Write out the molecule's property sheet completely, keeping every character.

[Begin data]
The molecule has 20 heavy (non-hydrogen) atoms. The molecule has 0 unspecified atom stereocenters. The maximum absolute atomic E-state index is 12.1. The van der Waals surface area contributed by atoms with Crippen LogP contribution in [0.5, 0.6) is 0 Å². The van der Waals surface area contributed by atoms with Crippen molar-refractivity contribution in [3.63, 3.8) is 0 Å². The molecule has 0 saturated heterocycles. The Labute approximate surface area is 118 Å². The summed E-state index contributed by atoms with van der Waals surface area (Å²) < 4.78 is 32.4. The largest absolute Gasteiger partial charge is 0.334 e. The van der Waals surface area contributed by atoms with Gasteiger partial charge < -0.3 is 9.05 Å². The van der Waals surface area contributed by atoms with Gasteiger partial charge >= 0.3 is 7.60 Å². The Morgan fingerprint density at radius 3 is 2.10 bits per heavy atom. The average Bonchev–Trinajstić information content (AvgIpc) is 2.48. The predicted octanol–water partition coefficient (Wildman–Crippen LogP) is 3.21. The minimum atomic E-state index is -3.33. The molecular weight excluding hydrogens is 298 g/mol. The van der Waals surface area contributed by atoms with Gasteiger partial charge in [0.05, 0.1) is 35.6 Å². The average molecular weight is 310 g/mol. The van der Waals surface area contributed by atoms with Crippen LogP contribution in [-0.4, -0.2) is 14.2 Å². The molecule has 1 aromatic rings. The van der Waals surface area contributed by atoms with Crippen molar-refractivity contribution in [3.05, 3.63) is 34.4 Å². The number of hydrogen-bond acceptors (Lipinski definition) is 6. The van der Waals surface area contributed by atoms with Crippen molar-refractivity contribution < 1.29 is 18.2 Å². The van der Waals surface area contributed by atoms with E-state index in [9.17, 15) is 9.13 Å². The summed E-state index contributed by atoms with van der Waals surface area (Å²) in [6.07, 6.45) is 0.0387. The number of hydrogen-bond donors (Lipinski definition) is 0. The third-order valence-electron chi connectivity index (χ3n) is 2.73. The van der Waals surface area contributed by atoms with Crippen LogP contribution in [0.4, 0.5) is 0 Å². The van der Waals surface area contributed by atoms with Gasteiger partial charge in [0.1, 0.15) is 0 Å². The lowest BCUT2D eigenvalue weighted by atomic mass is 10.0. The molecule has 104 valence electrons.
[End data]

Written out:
The molecule has 20 heavy (non-hydrogen) atoms. The molecule has 0 unspecified atom stereocenters. The maximum absolute atomic E-state index is 12.1. The van der Waals surface area contributed by atoms with Crippen LogP contribution in [0.5, 0.6) is 0 Å². The van der Waals surface area contributed by atoms with Crippen molar-refractivity contribution in [3.63, 3.8) is 0 Å². The molecule has 0 saturated heterocycles. The Labute approximate surface area is 118 Å². The summed E-state index contributed by atoms with van der Waals surface area (Å²) < 4.78 is 32.4. The largest absolute Gasteiger partial charge is 0.334 e. The van der Waals surface area contributed by atoms with Gasteiger partial charge < -0.3 is 9.05 Å². The van der Waals surface area contributed by atoms with Gasteiger partial charge >= 0.3 is 7.60 Å². The Morgan fingerprint density at radius 3 is 2.10 bits per heavy atom. The average Bonchev–Trinajstić information content (AvgIpc) is 2.48. The predicted octanol–water partition coefficient (Wildman–Crippen LogP) is 3.21. The minimum atomic E-state index is -3.33. The molecular weight excluding hydrogens is 298 g/mol. The van der Waals surface area contributed by atoms with Gasteiger partial charge in [0.05, 0.1) is 35.6 Å². The average molecular weight is 310 g/mol. The van der Waals surface area contributed by atoms with Crippen LogP contribution in [-0.4, -0.2) is 14.2 Å². The molecule has 1 aromatic rings. The van der Waals surface area contributed by atoms with Crippen molar-refractivity contribution in [3.05, 3.63) is 34.4 Å². The number of hydrogen-bond acceptors (Lipinski definition) is 6. The van der Waals surface area contributed by atoms with Crippen molar-refractivity contribution < 1.29 is 18.2 Å². The van der Waals surface area contributed by atoms with E-state index in [9.17, 15) is 9.13 Å². The summed E-state index contributed by atoms with van der Waals surface area (Å²) in [6.07, 6.45) is 0.0387. The number of hydrogen-bond donors (Lipinski definition) is 0. The third-order valence-electron chi connectivity index (χ3n) is 2.73. The van der Waals surface area contributed by atoms with Crippen LogP contribution in [0.4, 0.5) is 0 Å². The van der Waals surface area contributed by atoms with Gasteiger partial charge in [0.1, 0.15) is 0 Å². The lowest BCUT2D eigenvalue weighted by atomic mass is 10.0. The molecule has 104 valence electrons.